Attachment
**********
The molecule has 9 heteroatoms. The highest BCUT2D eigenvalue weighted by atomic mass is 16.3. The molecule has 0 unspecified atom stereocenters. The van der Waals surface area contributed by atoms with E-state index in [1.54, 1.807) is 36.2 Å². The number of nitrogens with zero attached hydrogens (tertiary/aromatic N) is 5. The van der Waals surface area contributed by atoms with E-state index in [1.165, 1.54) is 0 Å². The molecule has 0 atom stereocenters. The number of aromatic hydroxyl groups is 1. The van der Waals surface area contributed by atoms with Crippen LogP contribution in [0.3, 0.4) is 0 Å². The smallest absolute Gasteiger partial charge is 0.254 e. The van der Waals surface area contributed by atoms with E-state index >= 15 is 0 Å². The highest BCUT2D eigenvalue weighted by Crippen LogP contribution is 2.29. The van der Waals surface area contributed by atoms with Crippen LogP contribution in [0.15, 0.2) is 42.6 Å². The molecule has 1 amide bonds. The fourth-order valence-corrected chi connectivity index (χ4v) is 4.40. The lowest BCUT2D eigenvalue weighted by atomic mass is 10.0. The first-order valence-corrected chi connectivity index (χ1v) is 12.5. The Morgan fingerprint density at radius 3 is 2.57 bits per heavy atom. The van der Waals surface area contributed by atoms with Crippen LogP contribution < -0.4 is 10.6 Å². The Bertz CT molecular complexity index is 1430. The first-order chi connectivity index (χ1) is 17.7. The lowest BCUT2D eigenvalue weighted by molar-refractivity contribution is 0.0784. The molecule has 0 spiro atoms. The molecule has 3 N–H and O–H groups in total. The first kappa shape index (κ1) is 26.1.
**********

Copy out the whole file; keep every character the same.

The molecule has 9 heteroatoms. The highest BCUT2D eigenvalue weighted by atomic mass is 16.3. The molecule has 0 unspecified atom stereocenters. The van der Waals surface area contributed by atoms with E-state index in [1.54, 1.807) is 36.2 Å². The number of nitrogens with zero attached hydrogens (tertiary/aromatic N) is 5. The van der Waals surface area contributed by atoms with E-state index in [1.165, 1.54) is 0 Å². The molecule has 0 atom stereocenters. The number of aromatic hydroxyl groups is 1. The van der Waals surface area contributed by atoms with Crippen LogP contribution in [0.3, 0.4) is 0 Å². The smallest absolute Gasteiger partial charge is 0.254 e. The van der Waals surface area contributed by atoms with E-state index >= 15 is 0 Å². The highest BCUT2D eigenvalue weighted by Crippen LogP contribution is 2.29. The van der Waals surface area contributed by atoms with Crippen LogP contribution in [0.15, 0.2) is 42.6 Å². The molecule has 1 amide bonds. The fourth-order valence-corrected chi connectivity index (χ4v) is 4.40. The lowest BCUT2D eigenvalue weighted by atomic mass is 10.0. The first-order valence-corrected chi connectivity index (χ1v) is 12.5. The Morgan fingerprint density at radius 3 is 2.57 bits per heavy atom. The van der Waals surface area contributed by atoms with Crippen LogP contribution < -0.4 is 10.6 Å². The Bertz CT molecular complexity index is 1430. The first-order chi connectivity index (χ1) is 17.7. The lowest BCUT2D eigenvalue weighted by molar-refractivity contribution is 0.0784. The molecule has 0 spiro atoms. The molecule has 3 N–H and O–H groups in total. The first kappa shape index (κ1) is 26.1.